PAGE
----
Whether you’re the owner of an HVAC business, a plumbing company, a chimney company, or some other home service business, you want the same thing: MORE leads. BETTER leads.
You want more of the big spenders. The loyalists. The kind of clients who want things done the right way, not the cheapest way. And…You’re willing to pay for them.
Yup. You’re pouring money into your marketing to bring more of those ideal clients into your sales funnel. PPC, networking groups, direct mail marketing — you name it, you’ve done it or you’re doing it.
But here’s the catch: It’s never enough. You’re never *not* worried about the leads running out, and you don’t see how you *could* ever stop obsessing over getting MORE leads, BETTER leads.
Because, when the leads stop, business stops.
But what if you didn’t have to solely and consistently rely on PPC and other types of paid marketing to generate leads and retain clients? What if there was another *free* marketing tactic that could support lead flow and increase client retention rates — all while giving you a break from the lead grind so you can catch more shuteye?
What is email marketing?
According to Wikipedia,
“Email marketing is the act of sending a commercial message, typically to a group of people, using email. In its broadest sense, every email sent to a potential or current customer could be considered email marketing.”
So when you get an email from ASHRAE or HVAC Insider bearing industry news and stories, that’s email marketing. When you get an email from your vet reminding you it’s flea and tick season, that’s email marketing. And when Starbucks sends you an email announcing a new beverage with an unnecessarily long name and an ungodly amount of sugar, that’s email marketing. Each email is a touchpoint designed to build the relationship between client and provider.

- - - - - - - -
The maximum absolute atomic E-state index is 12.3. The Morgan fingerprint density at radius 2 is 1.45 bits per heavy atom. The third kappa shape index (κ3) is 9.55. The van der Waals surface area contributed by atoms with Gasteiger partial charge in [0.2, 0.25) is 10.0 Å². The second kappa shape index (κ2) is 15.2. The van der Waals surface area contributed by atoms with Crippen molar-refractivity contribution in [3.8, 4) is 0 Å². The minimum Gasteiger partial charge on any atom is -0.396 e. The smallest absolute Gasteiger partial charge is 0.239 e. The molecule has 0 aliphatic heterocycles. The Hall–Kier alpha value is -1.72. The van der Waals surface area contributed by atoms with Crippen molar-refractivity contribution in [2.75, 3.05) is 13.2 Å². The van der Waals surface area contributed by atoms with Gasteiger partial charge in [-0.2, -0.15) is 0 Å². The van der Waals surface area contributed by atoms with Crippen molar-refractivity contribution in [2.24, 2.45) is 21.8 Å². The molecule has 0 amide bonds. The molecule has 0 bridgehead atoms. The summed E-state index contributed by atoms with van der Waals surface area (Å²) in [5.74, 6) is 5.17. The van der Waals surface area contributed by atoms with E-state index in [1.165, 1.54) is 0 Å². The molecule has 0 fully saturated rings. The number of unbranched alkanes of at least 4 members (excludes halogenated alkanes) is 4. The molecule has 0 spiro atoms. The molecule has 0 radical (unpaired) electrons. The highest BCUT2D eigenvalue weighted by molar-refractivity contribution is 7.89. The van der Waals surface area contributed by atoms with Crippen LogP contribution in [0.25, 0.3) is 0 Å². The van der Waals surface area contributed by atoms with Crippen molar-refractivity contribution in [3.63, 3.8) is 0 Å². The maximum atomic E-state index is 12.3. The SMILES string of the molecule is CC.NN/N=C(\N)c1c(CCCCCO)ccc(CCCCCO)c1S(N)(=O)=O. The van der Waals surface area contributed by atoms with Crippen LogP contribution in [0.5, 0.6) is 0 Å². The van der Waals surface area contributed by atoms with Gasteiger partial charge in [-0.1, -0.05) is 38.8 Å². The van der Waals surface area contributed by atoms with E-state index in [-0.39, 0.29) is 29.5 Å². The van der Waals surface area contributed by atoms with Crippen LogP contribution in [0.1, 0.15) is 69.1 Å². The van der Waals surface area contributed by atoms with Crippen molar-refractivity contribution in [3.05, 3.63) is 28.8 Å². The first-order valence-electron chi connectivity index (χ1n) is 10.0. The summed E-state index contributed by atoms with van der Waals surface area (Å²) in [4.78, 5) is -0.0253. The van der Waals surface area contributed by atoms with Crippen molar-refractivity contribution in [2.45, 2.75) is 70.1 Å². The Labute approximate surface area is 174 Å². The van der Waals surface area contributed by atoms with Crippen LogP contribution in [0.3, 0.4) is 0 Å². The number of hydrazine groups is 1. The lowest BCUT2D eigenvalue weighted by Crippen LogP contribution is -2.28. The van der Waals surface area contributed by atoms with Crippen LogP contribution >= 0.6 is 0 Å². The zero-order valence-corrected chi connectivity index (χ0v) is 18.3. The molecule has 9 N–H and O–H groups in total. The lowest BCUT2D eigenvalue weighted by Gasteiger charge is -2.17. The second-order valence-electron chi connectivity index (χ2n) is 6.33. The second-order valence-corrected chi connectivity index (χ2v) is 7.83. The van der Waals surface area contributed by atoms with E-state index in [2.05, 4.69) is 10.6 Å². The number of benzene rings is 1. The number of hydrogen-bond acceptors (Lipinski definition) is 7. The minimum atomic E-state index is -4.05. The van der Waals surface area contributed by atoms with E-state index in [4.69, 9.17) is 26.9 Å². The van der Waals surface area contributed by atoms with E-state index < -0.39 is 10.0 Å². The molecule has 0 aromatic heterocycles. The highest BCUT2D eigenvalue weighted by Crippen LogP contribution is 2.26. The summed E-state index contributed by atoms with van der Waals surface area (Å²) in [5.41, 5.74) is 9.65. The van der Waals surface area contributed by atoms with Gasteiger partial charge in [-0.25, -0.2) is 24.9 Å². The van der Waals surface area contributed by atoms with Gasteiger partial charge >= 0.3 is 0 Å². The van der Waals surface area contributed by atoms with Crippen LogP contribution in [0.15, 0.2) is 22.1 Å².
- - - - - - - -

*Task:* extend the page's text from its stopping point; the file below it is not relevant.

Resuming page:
Does email marketing really work for HVAC and home service pros?
The short and long answer is YES. Adestra research found that email dominates social media when it comes to purchases. Sixty percent of consumers will make a purchase after receiving a marketing email from a brand, whereas only 12.5% will click the ‘buy’ button on a social media platform. And according toLitmus research, email marketing is so effective, the ROI sits somewhere around $42 per dollar spent.
Not too shabby, huh?
Of course the thing to remember is that not all email marketing is effective. Just like there’s a right way and a wrong way to fix an HVAC system or clean a chimney, there’s a right way and a wrong way to do email marketing. If you want it to yield results, you’ve got to get it right. And this guide will help.
But first, let’s talk about what makes email marketing so powerful…
The first email marketing blast was sent out in 1978. About a decade later, experts predicted that new technology would replace email. So how and why is it that email marketing continues to be one of the most effective marketing strategies for HVAC companies, home service pros, and just about every industry under the sun?
Well, when done right, email marketing still works for a number of reasons:
#1 It allows you to be where your customers are.
As you know, the key to marketing is to be where your customers are — and they’re definitely in their inboxes. According to OptinMonster, 99% of people check their email everyday, with some folks diving into their inboxes up to 20x a day.
This is where email marketing has a leg up on social media marketing. Some people use social media sometimes, but just about everyone uses email daily.
So when you use email marketing, you get your business in front of the very people you want to reach, when and where they’re looking.
#2 It allows you to build trust with potential and existing clients.
When you have one interaction once a year (or even less frequently), it’s hard to build and maintain a sense of relationship with potential and existing clients. But email marketing allows you to build trust and familiarity, and to nurture that relationship, even when you’re not providing services or having face-to-face interactions with clients.